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Pteranodon sternbergi dig

June, 1996

Copyright © 2000-2010 by Mike Everhart

Updated 11/06/2010



LEFT: A full scale model of a Pteranodon sternbergi in flight at the Sternberg Museum of Natural History.

eaton10x.jpg (13141 bytes) Pteranodons were a group of Late Cretaceous flying reptiles (not dinosaurs!) that were characteristically toothless and tail-less (they did have short tails), at least compared to pterodactyls from the Jurassic of Europe and elsewhere.  They grew to large size during the deposition of the Smoky Hill chalk (wingspreads of 7.5 m (25 ft) or more), and were even larger (e.g., Quetzalcoatlus northropi) near the end of the Late Cretaceous. They were first discovered in the Smoky Hill Chalk by O.C. Marsh in 1870. Literally thousands of partial specimens have been collected since that time. Drawing adapted from Eaton, 1910.

For more about the history and osteology of Pteranodon and Nyctosaurus, GO HERE:

cmc7203t.jpg (25587 bytes)          Late on the afternoon of June 1, 1996, my wife Pam found two wing bones of a large Pteranodon coming out about half way up the west side of 8 foot high, nearly vertical gully wall. The bones had apparently eroded out fairly recently but were already bleached to a light blue-gray color that contrasted well against the pale tan of the chalk. After digging back into the chalk about 6 inches, I uncovered most of the articulated upper wing bones (the humerus and the radius/ulna) of a fairly large Pteranodon. The “fresh”, un-weathered material was a reddish brown in color and was extremely fragile (comparable to two layers of broken egg shell held together with a soft, chalky matrix). The bones were oriented in the shape of a “V”, with the open end of the “V” pointing into the side of the gully. The fact that they were from a large individual (LEFT: humerus = approx. 24 cm in length), were still articulated, and by the their position, more or less indicated that the rest of the Pteranodon might still be in the chalk, made it easy for us to plan another trip to the site. .....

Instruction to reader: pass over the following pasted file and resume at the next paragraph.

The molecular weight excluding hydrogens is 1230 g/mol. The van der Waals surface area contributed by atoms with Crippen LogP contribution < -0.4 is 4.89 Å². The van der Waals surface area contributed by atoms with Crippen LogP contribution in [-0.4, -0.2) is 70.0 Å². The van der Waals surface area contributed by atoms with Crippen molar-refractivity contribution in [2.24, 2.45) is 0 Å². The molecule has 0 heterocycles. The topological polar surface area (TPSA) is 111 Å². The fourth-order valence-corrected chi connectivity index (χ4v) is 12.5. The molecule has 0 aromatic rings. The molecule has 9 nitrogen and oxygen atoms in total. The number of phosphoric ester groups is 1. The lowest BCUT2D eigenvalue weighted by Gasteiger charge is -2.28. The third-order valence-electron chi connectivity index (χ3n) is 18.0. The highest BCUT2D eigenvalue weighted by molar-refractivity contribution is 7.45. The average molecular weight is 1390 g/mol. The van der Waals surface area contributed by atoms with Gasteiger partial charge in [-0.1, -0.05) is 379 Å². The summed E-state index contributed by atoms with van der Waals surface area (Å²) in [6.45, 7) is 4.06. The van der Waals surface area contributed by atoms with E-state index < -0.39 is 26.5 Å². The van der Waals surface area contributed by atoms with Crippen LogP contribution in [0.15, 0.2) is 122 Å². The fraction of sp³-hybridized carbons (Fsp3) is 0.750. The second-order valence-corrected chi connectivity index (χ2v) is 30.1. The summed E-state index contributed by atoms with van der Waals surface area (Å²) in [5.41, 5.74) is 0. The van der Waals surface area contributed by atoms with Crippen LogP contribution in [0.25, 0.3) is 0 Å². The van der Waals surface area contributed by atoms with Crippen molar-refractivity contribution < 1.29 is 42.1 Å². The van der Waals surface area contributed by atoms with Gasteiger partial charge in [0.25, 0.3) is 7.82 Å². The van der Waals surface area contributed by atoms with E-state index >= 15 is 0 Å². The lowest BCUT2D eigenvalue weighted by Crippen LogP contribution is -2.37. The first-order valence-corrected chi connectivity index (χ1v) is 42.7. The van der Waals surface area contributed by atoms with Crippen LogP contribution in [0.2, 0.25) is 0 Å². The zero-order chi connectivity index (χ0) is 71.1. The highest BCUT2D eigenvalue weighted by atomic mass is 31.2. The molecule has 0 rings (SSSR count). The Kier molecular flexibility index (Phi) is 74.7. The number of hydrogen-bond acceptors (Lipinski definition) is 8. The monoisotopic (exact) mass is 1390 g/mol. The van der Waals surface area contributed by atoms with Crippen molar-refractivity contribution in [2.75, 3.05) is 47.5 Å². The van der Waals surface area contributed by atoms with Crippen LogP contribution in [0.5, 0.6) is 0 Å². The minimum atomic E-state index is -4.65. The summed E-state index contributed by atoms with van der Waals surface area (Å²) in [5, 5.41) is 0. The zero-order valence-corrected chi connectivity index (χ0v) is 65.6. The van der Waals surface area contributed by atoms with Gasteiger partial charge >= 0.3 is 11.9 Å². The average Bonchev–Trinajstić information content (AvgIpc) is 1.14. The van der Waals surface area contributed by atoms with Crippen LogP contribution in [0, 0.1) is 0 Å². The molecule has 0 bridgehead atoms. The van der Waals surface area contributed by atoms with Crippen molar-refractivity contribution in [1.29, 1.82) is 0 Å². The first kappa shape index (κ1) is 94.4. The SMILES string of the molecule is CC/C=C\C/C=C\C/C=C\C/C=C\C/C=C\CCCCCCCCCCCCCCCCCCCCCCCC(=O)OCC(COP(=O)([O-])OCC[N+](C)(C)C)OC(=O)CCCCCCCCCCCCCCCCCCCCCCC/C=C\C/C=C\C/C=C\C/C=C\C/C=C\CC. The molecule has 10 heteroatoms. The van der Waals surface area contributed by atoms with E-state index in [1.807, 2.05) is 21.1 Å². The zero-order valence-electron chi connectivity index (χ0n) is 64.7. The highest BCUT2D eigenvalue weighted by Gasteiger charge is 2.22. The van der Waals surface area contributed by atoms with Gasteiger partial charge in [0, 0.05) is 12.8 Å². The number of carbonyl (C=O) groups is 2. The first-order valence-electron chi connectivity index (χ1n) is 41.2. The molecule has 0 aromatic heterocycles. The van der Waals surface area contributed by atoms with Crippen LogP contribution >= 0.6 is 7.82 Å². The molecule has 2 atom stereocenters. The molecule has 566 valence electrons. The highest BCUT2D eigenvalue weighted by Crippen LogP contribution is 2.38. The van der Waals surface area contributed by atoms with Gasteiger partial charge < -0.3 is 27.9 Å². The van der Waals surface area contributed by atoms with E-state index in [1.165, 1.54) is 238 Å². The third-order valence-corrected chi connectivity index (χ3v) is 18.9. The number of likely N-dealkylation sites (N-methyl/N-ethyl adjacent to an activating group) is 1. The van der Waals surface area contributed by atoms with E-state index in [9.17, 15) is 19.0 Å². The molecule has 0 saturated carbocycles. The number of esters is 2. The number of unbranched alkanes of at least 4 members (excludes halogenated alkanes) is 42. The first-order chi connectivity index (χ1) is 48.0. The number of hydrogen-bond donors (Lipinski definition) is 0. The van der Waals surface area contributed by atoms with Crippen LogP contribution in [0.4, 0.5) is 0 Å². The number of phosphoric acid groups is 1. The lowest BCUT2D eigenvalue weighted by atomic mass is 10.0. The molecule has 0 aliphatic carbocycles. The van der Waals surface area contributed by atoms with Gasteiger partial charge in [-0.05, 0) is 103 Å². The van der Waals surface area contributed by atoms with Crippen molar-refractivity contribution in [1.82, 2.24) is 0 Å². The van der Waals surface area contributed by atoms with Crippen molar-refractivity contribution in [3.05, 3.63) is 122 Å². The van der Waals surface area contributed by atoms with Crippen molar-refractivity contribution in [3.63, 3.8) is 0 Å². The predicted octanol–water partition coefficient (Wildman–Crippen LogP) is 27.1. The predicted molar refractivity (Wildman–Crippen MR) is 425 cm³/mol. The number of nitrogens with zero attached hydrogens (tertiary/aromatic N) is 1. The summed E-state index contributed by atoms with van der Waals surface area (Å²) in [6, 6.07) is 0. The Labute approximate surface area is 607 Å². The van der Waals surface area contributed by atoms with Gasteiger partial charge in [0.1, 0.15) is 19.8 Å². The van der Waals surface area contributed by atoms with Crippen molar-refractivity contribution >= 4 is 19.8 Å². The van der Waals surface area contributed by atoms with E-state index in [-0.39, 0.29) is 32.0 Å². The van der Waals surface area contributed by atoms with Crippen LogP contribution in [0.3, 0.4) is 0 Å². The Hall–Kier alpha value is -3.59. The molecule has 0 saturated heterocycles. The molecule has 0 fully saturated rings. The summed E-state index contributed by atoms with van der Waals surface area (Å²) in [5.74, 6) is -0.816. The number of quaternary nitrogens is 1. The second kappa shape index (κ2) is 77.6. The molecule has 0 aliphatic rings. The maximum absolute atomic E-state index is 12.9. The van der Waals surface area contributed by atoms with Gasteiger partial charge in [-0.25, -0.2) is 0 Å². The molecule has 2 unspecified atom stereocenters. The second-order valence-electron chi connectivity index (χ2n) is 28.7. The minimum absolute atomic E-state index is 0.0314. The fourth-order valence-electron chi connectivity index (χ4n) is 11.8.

On June 29, we returned to the site about 8 AM to take advantage of as much of the cool morning temperature as possible. The first order of business was to start taking the overburden off of where the rest of the fossil was expected to be. There was about 3’ of hard tan chalk interbedded with calcite seams, covering an area of about 4’ by 6’ that needed to be removed.